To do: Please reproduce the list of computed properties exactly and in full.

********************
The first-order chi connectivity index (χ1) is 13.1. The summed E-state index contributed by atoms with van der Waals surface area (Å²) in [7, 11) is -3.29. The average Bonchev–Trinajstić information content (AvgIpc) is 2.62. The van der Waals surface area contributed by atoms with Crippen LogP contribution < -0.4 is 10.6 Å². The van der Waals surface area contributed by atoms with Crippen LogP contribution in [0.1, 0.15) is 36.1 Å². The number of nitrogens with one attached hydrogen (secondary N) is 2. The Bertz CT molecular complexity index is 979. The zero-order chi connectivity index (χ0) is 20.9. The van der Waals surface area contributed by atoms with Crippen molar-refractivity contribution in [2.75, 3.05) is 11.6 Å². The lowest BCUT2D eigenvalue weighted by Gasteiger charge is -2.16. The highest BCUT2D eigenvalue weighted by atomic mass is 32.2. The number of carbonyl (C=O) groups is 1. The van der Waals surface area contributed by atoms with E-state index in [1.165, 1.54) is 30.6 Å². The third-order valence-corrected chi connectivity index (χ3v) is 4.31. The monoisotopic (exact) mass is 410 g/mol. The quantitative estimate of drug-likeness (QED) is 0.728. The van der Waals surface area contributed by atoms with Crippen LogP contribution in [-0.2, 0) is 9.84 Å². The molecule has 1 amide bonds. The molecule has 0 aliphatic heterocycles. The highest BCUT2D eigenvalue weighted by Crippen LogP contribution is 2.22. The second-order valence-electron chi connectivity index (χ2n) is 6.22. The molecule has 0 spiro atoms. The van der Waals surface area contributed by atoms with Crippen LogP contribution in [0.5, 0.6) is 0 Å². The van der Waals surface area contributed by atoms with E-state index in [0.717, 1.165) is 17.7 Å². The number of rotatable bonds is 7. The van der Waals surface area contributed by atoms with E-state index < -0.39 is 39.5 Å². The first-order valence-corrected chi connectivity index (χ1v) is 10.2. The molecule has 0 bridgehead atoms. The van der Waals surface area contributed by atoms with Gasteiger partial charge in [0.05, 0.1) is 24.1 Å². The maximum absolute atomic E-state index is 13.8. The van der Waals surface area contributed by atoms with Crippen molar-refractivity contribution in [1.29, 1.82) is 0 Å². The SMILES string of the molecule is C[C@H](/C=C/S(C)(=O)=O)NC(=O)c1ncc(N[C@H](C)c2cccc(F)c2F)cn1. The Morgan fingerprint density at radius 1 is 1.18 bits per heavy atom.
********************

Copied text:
The first-order chi connectivity index (χ1) is 13.1. The summed E-state index contributed by atoms with van der Waals surface area (Å²) in [7, 11) is -3.29. The average Bonchev–Trinajstić information content (AvgIpc) is 2.62. The van der Waals surface area contributed by atoms with Crippen LogP contribution < -0.4 is 10.6 Å². The van der Waals surface area contributed by atoms with Crippen LogP contribution in [0.1, 0.15) is 36.1 Å². The number of nitrogens with one attached hydrogen (secondary N) is 2. The Bertz CT molecular complexity index is 979. The zero-order chi connectivity index (χ0) is 20.9. The van der Waals surface area contributed by atoms with Crippen molar-refractivity contribution in [2.75, 3.05) is 11.6 Å². The lowest BCUT2D eigenvalue weighted by Gasteiger charge is -2.16. The highest BCUT2D eigenvalue weighted by atomic mass is 32.2. The number of carbonyl (C=O) groups is 1. The van der Waals surface area contributed by atoms with E-state index in [1.165, 1.54) is 30.6 Å². The third-order valence-corrected chi connectivity index (χ3v) is 4.31. The monoisotopic (exact) mass is 410 g/mol. The quantitative estimate of drug-likeness (QED) is 0.728. The van der Waals surface area contributed by atoms with Crippen LogP contribution in [-0.2, 0) is 9.84 Å². The molecule has 1 amide bonds. The molecule has 0 aliphatic heterocycles. The highest BCUT2D eigenvalue weighted by Crippen LogP contribution is 2.22. The second-order valence-electron chi connectivity index (χ2n) is 6.22. The molecule has 0 spiro atoms. The van der Waals surface area contributed by atoms with Crippen LogP contribution in [0.5, 0.6) is 0 Å². The van der Waals surface area contributed by atoms with E-state index in [0.717, 1.165) is 17.7 Å². The number of rotatable bonds is 7. The van der Waals surface area contributed by atoms with E-state index < -0.39 is 39.5 Å². The first-order valence-corrected chi connectivity index (χ1v) is 10.2. The molecule has 0 bridgehead atoms. The van der Waals surface area contributed by atoms with Gasteiger partial charge in [0.05, 0.1) is 24.1 Å². The maximum absolute atomic E-state index is 13.8. The van der Waals surface area contributed by atoms with Crippen molar-refractivity contribution in [1.29, 1.82) is 0 Å². The SMILES string of the molecule is C[C@H](/C=C/S(C)(=O)=O)NC(=O)c1ncc(N[C@H](C)c2cccc(F)c2F)cn1. The Morgan fingerprint density at radius 1 is 1.18 bits per heavy atom.